Thursday, August 20, 2009


SLOW CHOW IN THE FAST LANE
or: You Put that on your Sushi?


If you’ve spent any time in Japan and so have tasted genuine traditionally brewed shoyu (soy sauce), there is no returning to the mockery that is LaChoy. Shoyu (and especially its earlier form, tamari) becomes an item and a subject dear to your heart.

For millennia, the Japanese have been making this sauce the traditional way, using the natural process of fermenting a blend of soybeans, water and koji for several months in specially made wooden vats to achieve the flavor peak-- the slow chow summit.

To make a wide story narrow: who has the time for that slow stuff anymore? Some entrefarceur came along and slapped together trainloads of hydrolyzed soy (or other!) protein, a few cargo containers of flavor enhancers and some tanktruckfuls of artificial coloring to make overnight what unknowing consumers in other countries call "soy sauce" (at which the Japanese laugh up their kimono sleeves, much as the French chuckle into their berets at Newark Camembert). Thus began the Shoyu Wars, which have been raging spicily for some time now. And things are not getting simpler.

Few have heard of an organization called the International Hydrolyzed Protein Council, which supplies the elemental falsehood (at least it’s the remnant of a protein) that goes into “soy sauce,” a non-brewed fingersnap containing caramel color, corn syrup, salt and hydrolyzed soy (or "other" (unnameable!)) protein. This brownish, salty, uncertain liquid is to genuine shoyu / tamari as kerosene is to Chardonnay. A difference reflecting the fact that some societies have time-honored traditions to maintain and are still sticklers for quality and considered action - native yearners for the real thing - whereas some societies (perhaps ultimately even Japan itself) don’t seem to have the time.

In any case, the IHPC has justified its position by observing that its soy swill sauce has been selling for decades now, and no consumers have complained. Perhaps there has been no complaint because they know no better, or maybe they are no longer living - who really knows - but the consumers anyway deserve the brush-off for buying such stuff with no questions asked, in the fastfood manner.

Not surprisingly, the Japanese want genuine soy sauce, made in the traditional way, to be the international standard, which is what anyone in his or her right mind would want, but the Right Mind category seems to exclude the folks who make the faux sauce and the folks at the IHPC, who supply the chemo that covers up the octane. They want the standard to read something like: “Soy sauce shall be defined as anything that has 'soy sauce' written on it." Big bucks there.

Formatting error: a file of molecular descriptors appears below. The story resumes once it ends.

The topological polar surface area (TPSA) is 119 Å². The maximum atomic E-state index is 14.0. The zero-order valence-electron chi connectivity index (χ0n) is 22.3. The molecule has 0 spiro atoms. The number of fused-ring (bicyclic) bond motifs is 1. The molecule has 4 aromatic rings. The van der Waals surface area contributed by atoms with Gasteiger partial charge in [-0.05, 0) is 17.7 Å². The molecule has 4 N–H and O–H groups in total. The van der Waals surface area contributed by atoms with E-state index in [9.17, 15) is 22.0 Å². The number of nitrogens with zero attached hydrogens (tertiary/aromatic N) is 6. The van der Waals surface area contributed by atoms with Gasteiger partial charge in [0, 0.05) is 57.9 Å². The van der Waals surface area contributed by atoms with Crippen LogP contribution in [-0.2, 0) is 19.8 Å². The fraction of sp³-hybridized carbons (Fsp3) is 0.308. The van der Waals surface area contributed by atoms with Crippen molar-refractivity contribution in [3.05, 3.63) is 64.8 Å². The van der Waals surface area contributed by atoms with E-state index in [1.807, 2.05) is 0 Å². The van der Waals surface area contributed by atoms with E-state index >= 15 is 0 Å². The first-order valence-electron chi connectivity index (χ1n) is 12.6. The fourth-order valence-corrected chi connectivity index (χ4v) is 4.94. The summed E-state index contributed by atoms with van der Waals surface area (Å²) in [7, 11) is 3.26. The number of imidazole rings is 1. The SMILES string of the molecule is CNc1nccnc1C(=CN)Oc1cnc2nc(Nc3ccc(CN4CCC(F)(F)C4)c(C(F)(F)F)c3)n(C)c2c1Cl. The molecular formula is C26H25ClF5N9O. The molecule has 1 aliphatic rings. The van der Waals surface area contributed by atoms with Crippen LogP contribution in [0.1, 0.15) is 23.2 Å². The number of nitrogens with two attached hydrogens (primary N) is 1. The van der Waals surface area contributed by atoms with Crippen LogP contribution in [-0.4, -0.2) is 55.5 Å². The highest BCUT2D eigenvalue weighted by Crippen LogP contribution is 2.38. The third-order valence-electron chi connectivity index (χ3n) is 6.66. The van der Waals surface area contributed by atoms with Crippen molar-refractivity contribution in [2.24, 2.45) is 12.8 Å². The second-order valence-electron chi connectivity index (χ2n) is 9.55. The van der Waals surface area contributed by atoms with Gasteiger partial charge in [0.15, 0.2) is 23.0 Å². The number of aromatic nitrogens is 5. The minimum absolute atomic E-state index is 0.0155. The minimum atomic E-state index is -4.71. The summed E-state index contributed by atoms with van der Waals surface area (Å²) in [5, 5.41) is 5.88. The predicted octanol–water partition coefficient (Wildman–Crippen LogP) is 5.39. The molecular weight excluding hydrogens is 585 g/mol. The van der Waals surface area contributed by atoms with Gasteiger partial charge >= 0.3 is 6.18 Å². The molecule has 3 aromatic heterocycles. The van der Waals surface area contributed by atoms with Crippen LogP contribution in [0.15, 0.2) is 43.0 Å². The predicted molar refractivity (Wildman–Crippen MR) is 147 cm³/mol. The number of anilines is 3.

And a slap in the face to tradition, quality, care, nutrition, integrity and all that other useless baggage that just slows us down as we careen headlong through the Fast Century.

5 comments:

Bob said...

And so it seems to go in the corporate markets here in Texas as across the U.S., too. Orange Roughy from Vietnam, tomato approximations from Mexico and near-peaches from California.

At least until, weak demand notwithstanding, oil hits $150 a barrel. Then, it will be good to have a garden.

R. Brady said...

Let's hope it can be turned around, so our descendants can enjoy what we enjoyed... I highly recommend the garden as a gateway...

Martin J Frid said...

Great post. I wrote about this topic over at the US blog called treehugger.com as I was trying to explain what fermentation is, and why it matters. I got a comment back from one of the editors, saying in essence:

"I'm not really seeing the relevance in the soy sauce post. There's not
really any timely or news-y hook to it; it's just sort of random musings on
a condiment. I think the most successful posts will have some kind of timely
relevance to them."

We have a long way to go.

R. Brady said...

Thanks, Martin. And may we keep on keepin' on.

Anonymous said...

While the actions of the IHPC are an affront to Shoyu lovers everywhere, they are nothing compared to the despicable efforts by large food processors in the US to similarly destroy the "organic" food label standard. If they have their way the stringent controls in the US will be replaced by something like the JAS semi-organic category while foods will be nonetheless labeled as "organic".